September’s Best Environmental Books: The Green New Deal, Vanishing Species and Effective Activism
September has arrived, summer vacation season is over and it's time to get stuff done — not just for the month ahead but for the future of the planet.
With that in mind, this month sees the publication of an amazing array of books on a wide range of environmental issues, covering everything from climate change to burning rainforests to protecting our water. We've combed through the catalogs to pick the 13 best new eco-books coming out in September, including titles from an impressive team of experts and award-winning authors. Check out our list below, pick the ones that are best for you or your family, and read up on new ideas for fixing what we've broken — then get to work.
The Green New Deal:
To start off our list, this month brings not one but two books about the need for a Green New Deal.
First up, Shock Doctrine author Naomi Klein offers us On Fire: The (Burning) Case for a Green New Deal. This collection of new and previously published reports examines the state of the environment around the world, ranging from the Great Barrier Reef to the Vatican. And as you'd expect from a firebrand like Klein, this impassioned, justice-oriented book presents a call for immediate transformation of the systems that have produced the climate crisis (and so many other crises along the way).
Taking a slightly different path, economic theorist Jeremy Rifkin brings us The Green New Deal, a cautionary tale that warns the world economy (if not the world itself) will fall apart in under ten years if we don't take immediate action to mothball extractive energy technologies. Subtitled "Why the Fossil Fuel Civilization Will Collapse by 2028, and the Bold Economic Plan to Save Life on Earth," Rifkin's book serves as a call for world governments to decarbonize their economies, post-haste.
Wildlife and Conservation:
The Missing Lynx: The Past and Future of Britain's Lost Mammals by Ross Barnett — Eurasian lynx were wiped out in Britain 1,300 years ago, but there's now an effort to bring them back to their old stomping grounds. Could other species, even megafauna, soon follow? Barnett look at the lynx and other extinct British species to see what we've lost following their disappearance from the ecosystem and what we might gain from rewilding projects. Along the way, he asks if these types of projects should even be conducted at all. That's a timely, important question in this era when we're even talking about brining extinct species like the mammoth back to life.
Gone Is Gone: Wildlife Under Threat by Isabelle Groc — Aimed at teenage readers, this profusely illustrated and thoroughly researched book looks at endangered species around the world — and what we can do to help them. Conservation icon Jane Goodall provides the foreword. (For juvenile readers, check out a similarly themed book out this month: Survival by artist Louise McNaught and writer Anna Claybourne.)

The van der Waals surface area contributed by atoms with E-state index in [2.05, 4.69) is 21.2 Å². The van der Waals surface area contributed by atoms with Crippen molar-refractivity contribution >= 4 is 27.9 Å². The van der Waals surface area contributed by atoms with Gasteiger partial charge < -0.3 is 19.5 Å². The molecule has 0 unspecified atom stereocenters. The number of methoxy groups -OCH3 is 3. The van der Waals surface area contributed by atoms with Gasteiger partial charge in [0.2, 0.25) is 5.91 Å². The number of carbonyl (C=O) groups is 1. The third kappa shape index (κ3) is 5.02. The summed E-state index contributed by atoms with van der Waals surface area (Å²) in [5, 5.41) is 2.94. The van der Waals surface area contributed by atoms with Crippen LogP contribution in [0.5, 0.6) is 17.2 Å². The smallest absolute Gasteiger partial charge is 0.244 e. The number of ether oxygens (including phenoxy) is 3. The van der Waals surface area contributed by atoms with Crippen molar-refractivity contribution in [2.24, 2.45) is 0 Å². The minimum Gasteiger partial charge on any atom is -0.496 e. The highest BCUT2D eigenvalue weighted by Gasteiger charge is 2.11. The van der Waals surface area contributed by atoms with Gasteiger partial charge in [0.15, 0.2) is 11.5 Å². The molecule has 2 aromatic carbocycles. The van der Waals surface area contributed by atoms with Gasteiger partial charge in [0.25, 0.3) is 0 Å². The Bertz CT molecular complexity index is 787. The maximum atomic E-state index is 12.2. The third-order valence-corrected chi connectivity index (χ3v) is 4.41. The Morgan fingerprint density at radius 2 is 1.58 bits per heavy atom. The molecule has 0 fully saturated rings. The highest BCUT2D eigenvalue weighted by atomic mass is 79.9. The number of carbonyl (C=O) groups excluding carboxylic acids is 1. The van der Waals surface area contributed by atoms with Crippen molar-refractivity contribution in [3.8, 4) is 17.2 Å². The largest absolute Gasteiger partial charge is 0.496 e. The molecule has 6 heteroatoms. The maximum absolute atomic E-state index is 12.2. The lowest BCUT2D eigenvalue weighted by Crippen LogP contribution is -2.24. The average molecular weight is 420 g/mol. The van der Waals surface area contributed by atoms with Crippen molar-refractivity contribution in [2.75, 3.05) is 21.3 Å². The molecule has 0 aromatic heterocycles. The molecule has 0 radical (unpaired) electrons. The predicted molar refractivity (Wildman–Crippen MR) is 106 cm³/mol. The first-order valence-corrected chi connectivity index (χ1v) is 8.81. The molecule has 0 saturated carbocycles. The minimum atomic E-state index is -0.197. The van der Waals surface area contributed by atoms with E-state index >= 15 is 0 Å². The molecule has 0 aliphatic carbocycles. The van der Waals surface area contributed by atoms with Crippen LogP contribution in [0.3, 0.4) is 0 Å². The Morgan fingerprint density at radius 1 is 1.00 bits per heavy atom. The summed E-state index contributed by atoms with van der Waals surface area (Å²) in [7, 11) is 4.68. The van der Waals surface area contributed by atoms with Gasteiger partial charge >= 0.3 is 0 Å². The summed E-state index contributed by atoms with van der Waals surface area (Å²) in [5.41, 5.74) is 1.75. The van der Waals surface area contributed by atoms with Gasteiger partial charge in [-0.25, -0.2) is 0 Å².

Vanishing: The World's Most Vulnerable Animals by Joel Sartore — Critically endangered and extinct-in-the-wild species get the spotlight in this stunning, 400-page photography book, the latest in Sartore's "Photo Ark" project for National Geographic. This could be your last chance to see many of these species, so take some time to linger on each image and reflect on the very real faces of impending extinction.
We Are the Weather: Saving the Planet Begins at Breakfast by Jonathan Safran Foer — If we want to fight climate change, we (individually and collectively) need to put down the breakfast sausages and rethink many of our other agricultural products. A stylishly written and thought-provoking book from the author of Everything Is Illuminated and Eating Animals.
The Geography of Risk: Epic Storms, Rising Seas, and the Cost of America's Coasts by Gilbert M. Gaul — Hoo boy, the coastal destruction coming our way due to climate change and sea-level rise is going to be expensive…and taxpayers will carry the costs. Gaul, a Pulitzer Prize-winner, recounts the history of coastal development (or over-development, to be precise) and lays out the case for changing the way we regulate and subsidize risky construction.
Activism and Environmental Justice:
Whose Water Is It, Anyway? Taking Water Protection Into Public Hands by Maude Barlow — One of the world's most notable water-justice activists provides a step-by-step guide to help communities keep themselves from going dry due to the actions of irresponsible companies and governments. (Check out our interview with Barlow.)
Unearthing Justice: How to Protect Your Community From the Mining Industry by Joan Kuyek — Covering everything from how to stop a new mining project to figuring out how to clean up an abandoned mine, this important book offers activists a primer for taking on all manner of extractive industries that can harm human health and the environment.
Salmon and Acorns Feed Our People: Colonialism, Nature and Social Action by Kari Marie Norgaard — A sociological look at North American colonialism, focusing on the Karuk Tribe of northern California and their political struggles for environmental justice and food sovereignty.
And Two More for Good Measure:
Waste by Kate O'Neill — A simply titled book about a very complex issue: What do we do with all of our stuff? From food waste to plastic recycling to the remnants of our ubiquitous electronics, O'Neill examines the politics and future of what we throw away.
Rainforest: Dispatches From Earth's Most Vital Frontlines by Tony Juniper — A gorgeous, thoughtful and increasingly necessary book examining the roles that rainforests around the world play in regulating our planetary systems. Juniper, a noted environmentalist who has spent decades working on rainforest conservation, devotes a good portion of this book to the threats that human-caused fires pose to these essential ecosystems — a timely topic, to say the least.